Book Title: Max and the Midknights (available here)
Publication Date: Feb 2020
Most Suitable For: Ages 6-9
Reviewed By: Hilary Nicholl
Dog Man and Diary of a Wimpy Kid remain hot titles in primary school, but where can a child who has exhausted them all be pointed to next? Jeff Kinney (Wimpy Kid books) and Dav Pilkey (author of the Dogman books) recommend Max and the Midknights and that might well be enough to persuade your child to give it a go.
A mix of traditional text and graphic novel elements, Max and the Midknights is by Lincoln Peirce who also created the Big Nate stories. It was originally intended as a TV series and the story is quite episodic with very frequent surprises, plot twists and scene changes.
Set in the Middle Ages, knights, wizards, peasants, magic, dragons and dastardly royalty feature strongly but these are given a modern take and important questions are also posed. Why should only boys become knights? Should children have to follow in the family profession? These points are not pushed unduly but deftly woven into the plot. They mean that this book can be confidently recommended for both girls and boys to enjoy.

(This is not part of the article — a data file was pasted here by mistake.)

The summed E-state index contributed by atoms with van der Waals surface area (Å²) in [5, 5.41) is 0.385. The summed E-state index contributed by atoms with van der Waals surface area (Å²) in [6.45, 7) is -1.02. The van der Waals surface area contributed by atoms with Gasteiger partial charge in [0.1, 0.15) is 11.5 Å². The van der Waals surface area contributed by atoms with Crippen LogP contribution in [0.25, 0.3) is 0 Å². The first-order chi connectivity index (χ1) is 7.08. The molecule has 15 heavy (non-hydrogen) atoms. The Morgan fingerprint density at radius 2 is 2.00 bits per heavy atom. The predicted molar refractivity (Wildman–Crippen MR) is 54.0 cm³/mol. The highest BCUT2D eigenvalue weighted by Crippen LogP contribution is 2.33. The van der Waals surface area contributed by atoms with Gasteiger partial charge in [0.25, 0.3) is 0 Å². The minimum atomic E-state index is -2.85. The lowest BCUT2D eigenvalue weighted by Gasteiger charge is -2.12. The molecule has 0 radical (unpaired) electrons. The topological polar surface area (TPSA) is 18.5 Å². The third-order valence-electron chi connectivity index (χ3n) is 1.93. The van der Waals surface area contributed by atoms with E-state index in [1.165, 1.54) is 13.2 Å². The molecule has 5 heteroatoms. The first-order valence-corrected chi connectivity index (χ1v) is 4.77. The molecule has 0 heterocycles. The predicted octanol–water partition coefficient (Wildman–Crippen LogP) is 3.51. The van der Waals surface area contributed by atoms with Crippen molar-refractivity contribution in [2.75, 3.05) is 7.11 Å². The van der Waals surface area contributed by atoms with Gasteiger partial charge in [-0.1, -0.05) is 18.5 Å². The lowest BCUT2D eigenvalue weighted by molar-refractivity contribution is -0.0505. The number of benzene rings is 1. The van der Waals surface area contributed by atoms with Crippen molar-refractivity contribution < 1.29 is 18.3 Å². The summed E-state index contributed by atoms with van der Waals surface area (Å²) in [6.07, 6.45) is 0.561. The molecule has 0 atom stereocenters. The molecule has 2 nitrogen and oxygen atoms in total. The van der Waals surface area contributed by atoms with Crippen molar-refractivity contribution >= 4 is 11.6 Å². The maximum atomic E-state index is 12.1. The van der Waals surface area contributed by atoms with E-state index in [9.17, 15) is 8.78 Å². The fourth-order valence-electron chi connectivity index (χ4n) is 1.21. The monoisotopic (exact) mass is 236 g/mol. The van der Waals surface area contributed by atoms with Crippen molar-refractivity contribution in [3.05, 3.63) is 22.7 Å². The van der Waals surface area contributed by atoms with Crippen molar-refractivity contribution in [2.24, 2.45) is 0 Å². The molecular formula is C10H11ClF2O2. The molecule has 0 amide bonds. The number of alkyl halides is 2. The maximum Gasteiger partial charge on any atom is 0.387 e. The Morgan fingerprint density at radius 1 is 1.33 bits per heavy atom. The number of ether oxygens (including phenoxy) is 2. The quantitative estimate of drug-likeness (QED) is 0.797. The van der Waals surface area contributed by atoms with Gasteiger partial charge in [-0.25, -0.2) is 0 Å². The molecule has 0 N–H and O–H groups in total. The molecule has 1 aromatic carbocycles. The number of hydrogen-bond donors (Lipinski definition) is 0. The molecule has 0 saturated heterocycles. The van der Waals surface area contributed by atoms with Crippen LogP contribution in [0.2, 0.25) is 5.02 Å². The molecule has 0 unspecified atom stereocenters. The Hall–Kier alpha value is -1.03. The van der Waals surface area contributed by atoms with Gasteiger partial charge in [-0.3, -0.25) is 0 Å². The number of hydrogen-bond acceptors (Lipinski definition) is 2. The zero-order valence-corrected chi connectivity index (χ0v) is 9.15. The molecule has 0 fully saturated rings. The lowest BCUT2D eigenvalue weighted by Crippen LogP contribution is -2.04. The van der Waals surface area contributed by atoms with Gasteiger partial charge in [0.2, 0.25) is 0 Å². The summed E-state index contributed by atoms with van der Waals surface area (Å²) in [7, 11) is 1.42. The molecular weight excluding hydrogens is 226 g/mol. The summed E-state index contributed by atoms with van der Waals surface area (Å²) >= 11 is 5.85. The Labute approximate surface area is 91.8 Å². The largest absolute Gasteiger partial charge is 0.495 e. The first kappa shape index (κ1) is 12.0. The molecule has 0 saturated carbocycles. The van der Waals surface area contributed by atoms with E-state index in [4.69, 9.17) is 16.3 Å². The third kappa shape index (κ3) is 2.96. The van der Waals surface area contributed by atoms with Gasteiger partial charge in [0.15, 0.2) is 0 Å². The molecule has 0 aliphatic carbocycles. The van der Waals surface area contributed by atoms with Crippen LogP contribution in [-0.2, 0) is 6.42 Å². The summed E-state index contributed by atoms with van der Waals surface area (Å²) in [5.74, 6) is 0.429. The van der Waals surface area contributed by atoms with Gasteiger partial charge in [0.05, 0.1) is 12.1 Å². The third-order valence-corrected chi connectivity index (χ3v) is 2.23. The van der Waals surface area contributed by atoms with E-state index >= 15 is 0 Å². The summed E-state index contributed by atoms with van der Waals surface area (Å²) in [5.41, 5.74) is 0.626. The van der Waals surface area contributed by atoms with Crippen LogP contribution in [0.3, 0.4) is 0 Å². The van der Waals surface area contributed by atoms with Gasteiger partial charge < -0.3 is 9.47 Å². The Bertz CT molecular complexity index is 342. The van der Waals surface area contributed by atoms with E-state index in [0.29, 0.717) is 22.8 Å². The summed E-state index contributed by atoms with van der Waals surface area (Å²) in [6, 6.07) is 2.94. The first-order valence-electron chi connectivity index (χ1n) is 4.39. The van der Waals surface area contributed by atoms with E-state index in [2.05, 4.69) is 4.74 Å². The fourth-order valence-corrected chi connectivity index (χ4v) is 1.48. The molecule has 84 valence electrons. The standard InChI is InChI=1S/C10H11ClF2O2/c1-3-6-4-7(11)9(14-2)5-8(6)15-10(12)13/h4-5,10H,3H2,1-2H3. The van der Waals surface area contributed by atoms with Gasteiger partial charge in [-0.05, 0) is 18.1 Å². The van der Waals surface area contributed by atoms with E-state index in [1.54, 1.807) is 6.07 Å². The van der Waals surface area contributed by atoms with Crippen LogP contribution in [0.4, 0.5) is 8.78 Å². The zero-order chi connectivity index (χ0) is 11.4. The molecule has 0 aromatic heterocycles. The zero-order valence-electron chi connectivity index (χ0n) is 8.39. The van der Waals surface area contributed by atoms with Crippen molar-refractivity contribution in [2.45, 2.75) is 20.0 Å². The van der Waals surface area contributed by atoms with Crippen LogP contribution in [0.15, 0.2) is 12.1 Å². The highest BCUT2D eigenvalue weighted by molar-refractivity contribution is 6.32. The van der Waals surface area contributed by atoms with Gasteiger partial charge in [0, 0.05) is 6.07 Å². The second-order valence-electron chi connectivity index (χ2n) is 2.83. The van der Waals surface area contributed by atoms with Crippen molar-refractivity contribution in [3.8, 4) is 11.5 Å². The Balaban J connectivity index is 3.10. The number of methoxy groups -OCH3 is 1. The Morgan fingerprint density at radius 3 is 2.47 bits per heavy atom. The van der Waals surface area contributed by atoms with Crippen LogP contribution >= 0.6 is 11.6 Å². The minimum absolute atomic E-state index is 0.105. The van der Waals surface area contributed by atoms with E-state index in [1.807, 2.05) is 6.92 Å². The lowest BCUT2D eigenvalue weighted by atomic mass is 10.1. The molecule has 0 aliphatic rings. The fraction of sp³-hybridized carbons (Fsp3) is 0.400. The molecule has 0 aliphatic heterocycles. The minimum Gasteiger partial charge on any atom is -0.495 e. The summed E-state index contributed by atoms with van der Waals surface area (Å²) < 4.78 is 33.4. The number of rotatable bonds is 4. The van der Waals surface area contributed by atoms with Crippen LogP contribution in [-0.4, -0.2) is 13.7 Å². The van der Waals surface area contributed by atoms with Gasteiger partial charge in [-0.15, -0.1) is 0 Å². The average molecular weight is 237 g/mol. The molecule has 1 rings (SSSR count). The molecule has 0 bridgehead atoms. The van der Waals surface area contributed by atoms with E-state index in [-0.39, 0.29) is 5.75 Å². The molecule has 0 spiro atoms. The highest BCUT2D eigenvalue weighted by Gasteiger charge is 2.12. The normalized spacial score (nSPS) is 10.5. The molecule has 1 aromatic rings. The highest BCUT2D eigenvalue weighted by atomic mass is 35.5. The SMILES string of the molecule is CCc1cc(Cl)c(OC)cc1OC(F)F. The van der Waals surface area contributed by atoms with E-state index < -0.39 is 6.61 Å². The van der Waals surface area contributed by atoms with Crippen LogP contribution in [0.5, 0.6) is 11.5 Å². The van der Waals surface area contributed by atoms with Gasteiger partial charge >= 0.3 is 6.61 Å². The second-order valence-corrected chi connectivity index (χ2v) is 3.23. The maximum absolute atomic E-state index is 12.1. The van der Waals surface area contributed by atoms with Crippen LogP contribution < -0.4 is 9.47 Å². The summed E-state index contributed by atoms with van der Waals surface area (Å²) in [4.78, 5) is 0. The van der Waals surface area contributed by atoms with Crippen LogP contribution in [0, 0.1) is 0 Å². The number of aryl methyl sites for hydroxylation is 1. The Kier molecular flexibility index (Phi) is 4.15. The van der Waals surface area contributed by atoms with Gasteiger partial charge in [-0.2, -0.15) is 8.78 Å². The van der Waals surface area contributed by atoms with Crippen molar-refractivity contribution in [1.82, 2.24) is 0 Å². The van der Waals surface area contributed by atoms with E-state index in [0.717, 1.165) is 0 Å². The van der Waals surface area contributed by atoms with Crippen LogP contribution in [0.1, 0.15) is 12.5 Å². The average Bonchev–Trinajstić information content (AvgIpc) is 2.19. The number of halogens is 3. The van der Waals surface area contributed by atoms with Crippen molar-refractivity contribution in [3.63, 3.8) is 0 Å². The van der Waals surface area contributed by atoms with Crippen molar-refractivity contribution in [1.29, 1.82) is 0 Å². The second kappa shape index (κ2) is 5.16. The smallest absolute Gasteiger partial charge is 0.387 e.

If you happened to be studying the Middle Ages, this book could be good fun in the classroom as it uses authentic vocabulary such as ostler and troubadour.
As so much of each page is in cartoon form, this would also be a good book for those who need to build their stamina toward longer books – it feels (and looks) like a chapter book but is a lot less demanding. It would be better read by (or to) an individual child as the images would not work well as a read-aloud unless a visualiser or other tool could be used.
Many thanks to the publisher for sending us a review copy of this book and to our Review Panel member for reviewing it.
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